This is an instance where if federal law and a federal agency can’t or won’t prevent harm to a consumer, a personal injury attorney can seek damages for his client and hopefully bring about positive change. Perhaps a verdict for the plaintiff may lead to changes in the product or stop its sales entirely.

Contact the Law Office of Michael J. Hood, LLC

If you or a loved one may have suffered serious side effects due to a dietary supplement, (302) 777-1000. There is no charge or obligation for your first visit. Our office is open Monday through Friday, between 8 a.m. and 5 p.m., but we will meet with you evenings or weekends upon request. We will travel to your home or the hospital if necessary.

The Law Office of Michael J. Hood represents accident & injury victims throughout Delaware and Pennsylvania including individuals in New Castle County, Kent County and Sussex County in Delaware. Also Delaware county, Chester county and Philadelphia county in PA.

Common Causes of an Escalator – Elevator Injury

Seeking Compensation after an Elevator or Escalator Injury

Elevators and escalators have revolutionized the modern world, allowing consumers, businesses and residents easy access to high rise living, shopping and work. Though strict regulations govern the operation of elevators and escalators, statistics show that every year approximately 30 people are killed and more than 15,000 suffer injuries in elevator and escalator accidents. If you have been a victim of an elevator or escalator accident, there are a number of avenues you can pursue to obtain full and fair compensation for all your losses.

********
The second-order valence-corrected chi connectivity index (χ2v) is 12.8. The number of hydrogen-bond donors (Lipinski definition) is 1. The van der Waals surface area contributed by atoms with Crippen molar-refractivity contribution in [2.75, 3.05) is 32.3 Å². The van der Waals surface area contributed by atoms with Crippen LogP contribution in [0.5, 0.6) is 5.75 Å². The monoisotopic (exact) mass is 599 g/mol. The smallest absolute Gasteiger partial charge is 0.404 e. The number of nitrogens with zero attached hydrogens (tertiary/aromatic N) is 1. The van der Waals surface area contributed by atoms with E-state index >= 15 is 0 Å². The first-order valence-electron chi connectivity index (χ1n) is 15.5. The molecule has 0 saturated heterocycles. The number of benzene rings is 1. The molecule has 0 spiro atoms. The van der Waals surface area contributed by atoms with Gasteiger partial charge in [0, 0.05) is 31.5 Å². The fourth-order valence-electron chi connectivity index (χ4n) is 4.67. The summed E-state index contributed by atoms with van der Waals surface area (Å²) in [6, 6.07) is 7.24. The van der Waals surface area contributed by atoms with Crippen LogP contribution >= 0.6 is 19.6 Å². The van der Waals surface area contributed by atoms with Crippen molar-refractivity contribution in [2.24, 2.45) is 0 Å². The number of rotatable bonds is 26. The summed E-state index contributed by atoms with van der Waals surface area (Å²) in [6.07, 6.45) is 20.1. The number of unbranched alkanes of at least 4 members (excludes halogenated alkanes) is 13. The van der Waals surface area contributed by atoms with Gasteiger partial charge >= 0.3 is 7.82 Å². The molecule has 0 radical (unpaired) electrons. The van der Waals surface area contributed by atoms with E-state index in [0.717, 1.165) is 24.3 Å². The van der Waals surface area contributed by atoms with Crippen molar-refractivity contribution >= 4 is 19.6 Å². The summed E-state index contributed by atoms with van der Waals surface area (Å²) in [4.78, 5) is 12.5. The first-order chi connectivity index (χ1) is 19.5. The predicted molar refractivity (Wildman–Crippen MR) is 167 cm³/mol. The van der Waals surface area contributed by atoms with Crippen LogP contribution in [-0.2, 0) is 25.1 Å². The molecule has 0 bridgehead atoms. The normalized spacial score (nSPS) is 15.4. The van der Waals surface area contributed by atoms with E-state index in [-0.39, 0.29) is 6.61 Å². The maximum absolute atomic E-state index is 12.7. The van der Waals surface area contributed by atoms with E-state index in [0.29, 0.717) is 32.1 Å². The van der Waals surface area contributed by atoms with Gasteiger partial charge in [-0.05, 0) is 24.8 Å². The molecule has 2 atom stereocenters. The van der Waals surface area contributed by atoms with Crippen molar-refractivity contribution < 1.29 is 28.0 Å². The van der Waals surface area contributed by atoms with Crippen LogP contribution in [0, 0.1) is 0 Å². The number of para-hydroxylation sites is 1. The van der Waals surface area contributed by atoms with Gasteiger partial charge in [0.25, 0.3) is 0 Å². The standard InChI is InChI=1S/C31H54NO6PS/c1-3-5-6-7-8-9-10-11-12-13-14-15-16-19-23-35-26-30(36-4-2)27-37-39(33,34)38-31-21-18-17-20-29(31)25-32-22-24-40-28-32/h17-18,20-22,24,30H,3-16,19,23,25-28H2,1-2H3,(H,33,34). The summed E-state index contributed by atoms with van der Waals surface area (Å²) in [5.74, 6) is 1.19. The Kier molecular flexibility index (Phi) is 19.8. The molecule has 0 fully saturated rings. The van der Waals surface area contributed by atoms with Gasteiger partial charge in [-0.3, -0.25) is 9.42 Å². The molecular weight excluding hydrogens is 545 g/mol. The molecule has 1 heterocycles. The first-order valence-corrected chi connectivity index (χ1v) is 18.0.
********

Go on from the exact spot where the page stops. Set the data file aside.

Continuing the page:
Negligent Design or Manufacture

Elevators and escalators involve thousands of working parts. When the designer or manufacturer of any part of an elevator or escalator fails to take reasonable care, the malfunction of a single part can have devastating consequences.

Failure to Inspect and Maintain an Elevator or Escalator

According to a study by the Center for Construction Research and Training, many of the deaths and serious injuries sustained in elevator and escalator accidents could have been avoided if timely inspection and maintenance requirements had been followed. Researchers cited numerous conditions that can arise because of failure to inspect or maintain an elevator or escalator, including:

  • Unsafe wearing of cables, brackets, or other fixtures that secure an elevator or escalator
  • Wiring or electrical problems that may cause elevator doors to open between floors or when an elevator car is not present, or that may lead to sudden starts or stops
  • Sudden changes in the speed or direction of an elevator or escalator
  • Damage to clothing guards on an escalator

Failure to Provide Adequate Protection during Construction or Repair

The CCRT study found that nearly half of the deaths in elevator accidents occurred while an elevator was either under construction or repair. In most instances, proper safeguards were not employed, or owners/workers failed to provide adequate notice of the dangers involved.

Contact Our Office

To arrange a free initial consultation, contact us online or call our office at (302) 777-1000. Evening and weekend meetings can be arranged upon request. We will come to your home or the hospital, if necessary.